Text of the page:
Chapter 12 Notes - Chapter 12 Decision Making Creativity...

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Chapter 12 – Decision Making, Creativity, and Ethics Decision: the choice made from two or more alternatives. Rational Decision-Making Process Rational: refers to choices that are consistent and value-maximizing within specified constraints. Rational Decision-Making Model: a six-step decision-making model that describes how individuals should behave in order to maximize some outcome. Assumptions of the model Problem Clarity: the problem is clear and unambiguous and complete information is available. Known Options: it’s assumed that the decision maker can identify all relevant criteria, all workable alternatives, and their consequences. Clear Preferences: the criteria and alternatives can be ranked and weighted to reflect their importance. Constant Preferences: the specific decision criteria are constant and the weights assigned to them are stable over time. No Time or Cost Constraints: the decision maker can obtain full information about criteria and alternatives because there are no time or cost constraints. Maximum Payoff: the decision maker will choose the alternative that yields the highest perceived value. How do Individuals Actually Make Decisions – Bounded Rationality in Considering Alternatives Bounded Rationality: limitations on a person’s ability to interpret, process, and act on information. Satisficing: to provide a solution that is both satisfactory and sufficient. Intuition Intuitive Decision Making: a non-conscious process created out of a person’s many experiences. Judgment Shortcuts Overconfidence Bias: error in judgment that arises from being far too optimistic about one’s own performance. Occurs when organizational members are considering issues or problems outside their area of expertise. Individuals with weak intellectual and interpersonal abilities are likely to overestimate their performance. Anchoring Bias: a tendency to fixate on initial information, from which one then falls to adequately adjust for subsequent information.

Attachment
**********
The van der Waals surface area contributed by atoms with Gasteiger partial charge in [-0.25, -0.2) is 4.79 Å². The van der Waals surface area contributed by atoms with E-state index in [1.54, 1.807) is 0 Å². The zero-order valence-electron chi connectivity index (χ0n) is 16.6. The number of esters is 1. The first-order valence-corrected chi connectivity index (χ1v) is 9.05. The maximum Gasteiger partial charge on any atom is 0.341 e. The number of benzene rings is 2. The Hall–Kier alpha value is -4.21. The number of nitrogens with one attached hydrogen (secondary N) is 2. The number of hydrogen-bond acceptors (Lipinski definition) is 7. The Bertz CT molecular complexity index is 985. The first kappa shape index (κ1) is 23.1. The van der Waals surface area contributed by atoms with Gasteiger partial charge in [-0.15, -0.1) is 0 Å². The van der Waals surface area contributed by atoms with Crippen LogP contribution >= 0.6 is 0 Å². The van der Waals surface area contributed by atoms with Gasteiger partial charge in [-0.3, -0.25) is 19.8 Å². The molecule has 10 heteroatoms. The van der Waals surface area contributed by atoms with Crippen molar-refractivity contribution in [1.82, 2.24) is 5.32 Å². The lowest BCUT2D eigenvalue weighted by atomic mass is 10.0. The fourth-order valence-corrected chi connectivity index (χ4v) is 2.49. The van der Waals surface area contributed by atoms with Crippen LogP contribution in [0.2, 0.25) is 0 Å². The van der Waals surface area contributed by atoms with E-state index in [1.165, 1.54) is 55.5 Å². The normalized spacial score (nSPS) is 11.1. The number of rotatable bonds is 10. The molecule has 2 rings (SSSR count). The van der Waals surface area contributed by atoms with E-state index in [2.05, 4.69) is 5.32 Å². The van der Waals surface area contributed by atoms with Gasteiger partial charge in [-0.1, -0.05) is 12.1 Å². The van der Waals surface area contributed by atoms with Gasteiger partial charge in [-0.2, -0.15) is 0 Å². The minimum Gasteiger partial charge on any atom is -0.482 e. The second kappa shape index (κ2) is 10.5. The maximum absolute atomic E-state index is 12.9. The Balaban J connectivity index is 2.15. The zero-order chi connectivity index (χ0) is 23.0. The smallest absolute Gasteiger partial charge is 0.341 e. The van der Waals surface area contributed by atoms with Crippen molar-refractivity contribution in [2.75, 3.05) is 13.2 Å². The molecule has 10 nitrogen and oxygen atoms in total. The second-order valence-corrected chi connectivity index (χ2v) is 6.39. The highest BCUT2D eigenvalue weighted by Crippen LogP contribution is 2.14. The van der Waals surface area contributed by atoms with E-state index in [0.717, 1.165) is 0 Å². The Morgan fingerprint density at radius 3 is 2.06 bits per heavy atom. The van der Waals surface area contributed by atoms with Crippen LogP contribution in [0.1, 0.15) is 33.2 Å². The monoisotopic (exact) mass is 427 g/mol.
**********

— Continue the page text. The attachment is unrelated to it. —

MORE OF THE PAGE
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Often used in negotiations Confirmation Bias: the tendency to seek out information that reaffirms past choices and to discount information that contradicts past judgments. We accept information that confirms our preconceived views and we are critical of information that challenges these views.
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